Andrew Crane’s paintings deal with the abstract and symbolic nature of numbers and letterforms, his work concerned with reality and the infinite. Crane often builds up his canvases using thin layers of cement as a ground to his compositions – his lack of craftsmanship a help rather than a hindrance – as the uneven surface creates a foundation that is deeply textured and gives him a perfect base for his “philosophical ramblings”.
Crane sees painting as a meditation and is fascinated by the space in between things and numbers – his work a contradiction of orderly mathematics and a textural process that is open to accident and chance.
Here’s what he says about his work:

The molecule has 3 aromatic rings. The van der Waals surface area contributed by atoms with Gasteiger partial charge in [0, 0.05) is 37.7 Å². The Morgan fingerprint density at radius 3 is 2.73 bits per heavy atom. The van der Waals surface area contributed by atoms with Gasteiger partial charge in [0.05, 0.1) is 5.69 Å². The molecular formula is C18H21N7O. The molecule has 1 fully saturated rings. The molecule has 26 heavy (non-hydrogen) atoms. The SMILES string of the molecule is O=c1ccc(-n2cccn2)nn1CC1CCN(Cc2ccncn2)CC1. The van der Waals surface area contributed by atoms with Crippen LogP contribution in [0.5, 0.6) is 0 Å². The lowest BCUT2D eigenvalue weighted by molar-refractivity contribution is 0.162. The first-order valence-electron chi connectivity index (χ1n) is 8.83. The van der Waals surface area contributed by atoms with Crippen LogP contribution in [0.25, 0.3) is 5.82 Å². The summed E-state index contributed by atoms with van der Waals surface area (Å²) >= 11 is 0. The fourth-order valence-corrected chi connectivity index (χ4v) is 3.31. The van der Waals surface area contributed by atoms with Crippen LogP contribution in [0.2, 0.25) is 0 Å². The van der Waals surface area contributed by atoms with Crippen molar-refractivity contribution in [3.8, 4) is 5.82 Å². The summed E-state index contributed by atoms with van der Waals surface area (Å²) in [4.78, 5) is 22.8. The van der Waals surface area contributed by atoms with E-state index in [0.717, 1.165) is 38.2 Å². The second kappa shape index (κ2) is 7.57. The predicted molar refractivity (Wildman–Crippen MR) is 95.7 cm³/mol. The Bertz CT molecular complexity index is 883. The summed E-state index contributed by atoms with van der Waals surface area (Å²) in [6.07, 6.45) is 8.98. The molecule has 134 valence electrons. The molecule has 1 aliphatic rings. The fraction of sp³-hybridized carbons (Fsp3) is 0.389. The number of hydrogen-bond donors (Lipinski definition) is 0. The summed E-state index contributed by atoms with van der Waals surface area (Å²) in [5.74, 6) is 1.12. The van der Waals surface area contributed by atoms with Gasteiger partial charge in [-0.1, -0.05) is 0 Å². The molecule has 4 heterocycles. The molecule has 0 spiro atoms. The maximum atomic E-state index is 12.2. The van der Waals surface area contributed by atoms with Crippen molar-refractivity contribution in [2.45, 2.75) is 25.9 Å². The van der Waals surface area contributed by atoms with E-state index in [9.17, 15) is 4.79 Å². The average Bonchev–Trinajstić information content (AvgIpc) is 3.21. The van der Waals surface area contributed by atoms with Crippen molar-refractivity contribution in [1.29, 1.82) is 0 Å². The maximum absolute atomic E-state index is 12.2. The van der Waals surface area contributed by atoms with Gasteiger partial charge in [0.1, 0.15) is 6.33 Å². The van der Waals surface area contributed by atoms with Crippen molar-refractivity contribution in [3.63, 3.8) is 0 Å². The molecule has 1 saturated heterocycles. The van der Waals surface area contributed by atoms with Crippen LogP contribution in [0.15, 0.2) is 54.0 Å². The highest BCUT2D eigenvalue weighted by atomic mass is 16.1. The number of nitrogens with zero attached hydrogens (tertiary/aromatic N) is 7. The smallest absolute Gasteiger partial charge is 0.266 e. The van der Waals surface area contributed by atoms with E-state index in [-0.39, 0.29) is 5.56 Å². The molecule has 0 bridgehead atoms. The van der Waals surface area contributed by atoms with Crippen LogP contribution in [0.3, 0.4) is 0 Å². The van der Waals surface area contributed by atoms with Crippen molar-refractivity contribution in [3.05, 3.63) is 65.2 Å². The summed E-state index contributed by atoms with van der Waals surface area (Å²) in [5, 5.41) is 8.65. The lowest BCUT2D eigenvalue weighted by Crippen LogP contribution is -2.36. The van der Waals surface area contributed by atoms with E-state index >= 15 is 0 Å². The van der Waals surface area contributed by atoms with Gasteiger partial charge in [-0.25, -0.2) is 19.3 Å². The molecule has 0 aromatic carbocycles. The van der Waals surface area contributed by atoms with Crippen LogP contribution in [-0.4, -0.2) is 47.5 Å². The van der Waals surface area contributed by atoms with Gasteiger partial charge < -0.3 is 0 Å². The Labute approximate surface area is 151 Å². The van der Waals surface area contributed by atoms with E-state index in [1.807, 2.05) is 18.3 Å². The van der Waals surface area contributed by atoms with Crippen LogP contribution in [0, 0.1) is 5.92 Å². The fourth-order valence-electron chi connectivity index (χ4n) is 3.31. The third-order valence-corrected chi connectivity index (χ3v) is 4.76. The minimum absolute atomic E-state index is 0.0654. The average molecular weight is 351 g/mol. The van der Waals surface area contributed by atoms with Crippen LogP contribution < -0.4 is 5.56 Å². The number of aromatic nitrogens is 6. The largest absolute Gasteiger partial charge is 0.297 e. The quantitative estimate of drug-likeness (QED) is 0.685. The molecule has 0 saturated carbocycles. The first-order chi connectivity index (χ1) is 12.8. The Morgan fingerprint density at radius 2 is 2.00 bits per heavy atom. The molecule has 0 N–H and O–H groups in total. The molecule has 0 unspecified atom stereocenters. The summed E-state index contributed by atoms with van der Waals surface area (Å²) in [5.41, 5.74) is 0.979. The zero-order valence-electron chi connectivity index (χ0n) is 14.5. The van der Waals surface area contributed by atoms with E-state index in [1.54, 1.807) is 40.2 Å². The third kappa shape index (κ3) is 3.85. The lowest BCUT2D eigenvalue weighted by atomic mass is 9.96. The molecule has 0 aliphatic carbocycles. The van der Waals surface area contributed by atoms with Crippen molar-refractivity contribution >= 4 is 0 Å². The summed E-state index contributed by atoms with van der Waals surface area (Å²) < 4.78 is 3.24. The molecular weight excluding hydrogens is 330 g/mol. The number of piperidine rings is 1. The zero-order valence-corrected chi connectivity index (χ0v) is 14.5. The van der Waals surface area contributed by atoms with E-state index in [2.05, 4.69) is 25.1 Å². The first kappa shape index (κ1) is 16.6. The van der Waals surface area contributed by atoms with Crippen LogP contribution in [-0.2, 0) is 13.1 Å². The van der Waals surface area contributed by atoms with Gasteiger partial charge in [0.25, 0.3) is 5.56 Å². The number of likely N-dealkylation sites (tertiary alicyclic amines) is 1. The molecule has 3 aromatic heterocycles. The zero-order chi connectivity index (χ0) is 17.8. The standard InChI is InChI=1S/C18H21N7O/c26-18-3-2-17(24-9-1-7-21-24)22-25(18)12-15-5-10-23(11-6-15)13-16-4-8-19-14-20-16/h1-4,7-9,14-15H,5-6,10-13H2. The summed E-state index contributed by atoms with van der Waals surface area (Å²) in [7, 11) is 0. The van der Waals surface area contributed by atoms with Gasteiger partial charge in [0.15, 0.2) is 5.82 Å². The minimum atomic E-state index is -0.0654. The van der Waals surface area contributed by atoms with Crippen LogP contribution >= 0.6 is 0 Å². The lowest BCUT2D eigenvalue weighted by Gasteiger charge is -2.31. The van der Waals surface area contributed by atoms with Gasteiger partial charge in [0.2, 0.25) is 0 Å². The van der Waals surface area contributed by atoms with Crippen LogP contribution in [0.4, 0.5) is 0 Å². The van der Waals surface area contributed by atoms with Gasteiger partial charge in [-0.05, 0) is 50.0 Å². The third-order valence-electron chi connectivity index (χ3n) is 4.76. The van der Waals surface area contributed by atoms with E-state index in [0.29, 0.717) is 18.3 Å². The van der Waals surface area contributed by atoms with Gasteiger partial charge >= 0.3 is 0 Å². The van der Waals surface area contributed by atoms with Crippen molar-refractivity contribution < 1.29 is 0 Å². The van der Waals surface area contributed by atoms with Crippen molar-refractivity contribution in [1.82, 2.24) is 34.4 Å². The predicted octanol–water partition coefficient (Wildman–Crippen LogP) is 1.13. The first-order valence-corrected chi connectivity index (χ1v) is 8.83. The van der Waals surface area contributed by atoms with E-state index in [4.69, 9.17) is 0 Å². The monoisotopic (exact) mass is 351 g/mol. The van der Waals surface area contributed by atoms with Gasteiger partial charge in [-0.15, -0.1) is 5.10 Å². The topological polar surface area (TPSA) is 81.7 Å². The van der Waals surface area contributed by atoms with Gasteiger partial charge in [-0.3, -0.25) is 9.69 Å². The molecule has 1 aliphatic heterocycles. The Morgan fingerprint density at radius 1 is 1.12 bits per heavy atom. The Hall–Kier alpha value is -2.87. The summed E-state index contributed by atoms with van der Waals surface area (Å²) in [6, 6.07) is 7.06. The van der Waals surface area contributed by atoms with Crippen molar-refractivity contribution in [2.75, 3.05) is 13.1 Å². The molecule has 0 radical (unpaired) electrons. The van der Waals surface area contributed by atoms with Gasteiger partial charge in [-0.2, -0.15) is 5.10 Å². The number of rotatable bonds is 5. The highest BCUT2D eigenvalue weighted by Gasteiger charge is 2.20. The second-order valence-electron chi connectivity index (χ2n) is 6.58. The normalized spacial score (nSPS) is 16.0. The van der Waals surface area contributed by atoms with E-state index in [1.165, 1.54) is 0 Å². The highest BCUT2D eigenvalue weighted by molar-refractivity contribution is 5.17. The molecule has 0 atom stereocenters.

I love the abstract nature of number and letterform when stripped back to their symbolic/energetic origin. For me, numbers as quantitative animals are only useful as they relate to the Whole…or as a way of expressing the infinite…or as a way of tricking the mind out of its addictive nature. My endeavour is to use the convincingly ‘real’ and familiar language of word and number, in such a way as to point towards a whole new and infinitely more fulfilling reality – one that has of course, been staring me in the face! I like the ideas that these pieces are visual koans*.
* Koan – a paradoxical question to a student for which the answer is demanded, the stress of meditating on the question often being illuminating.
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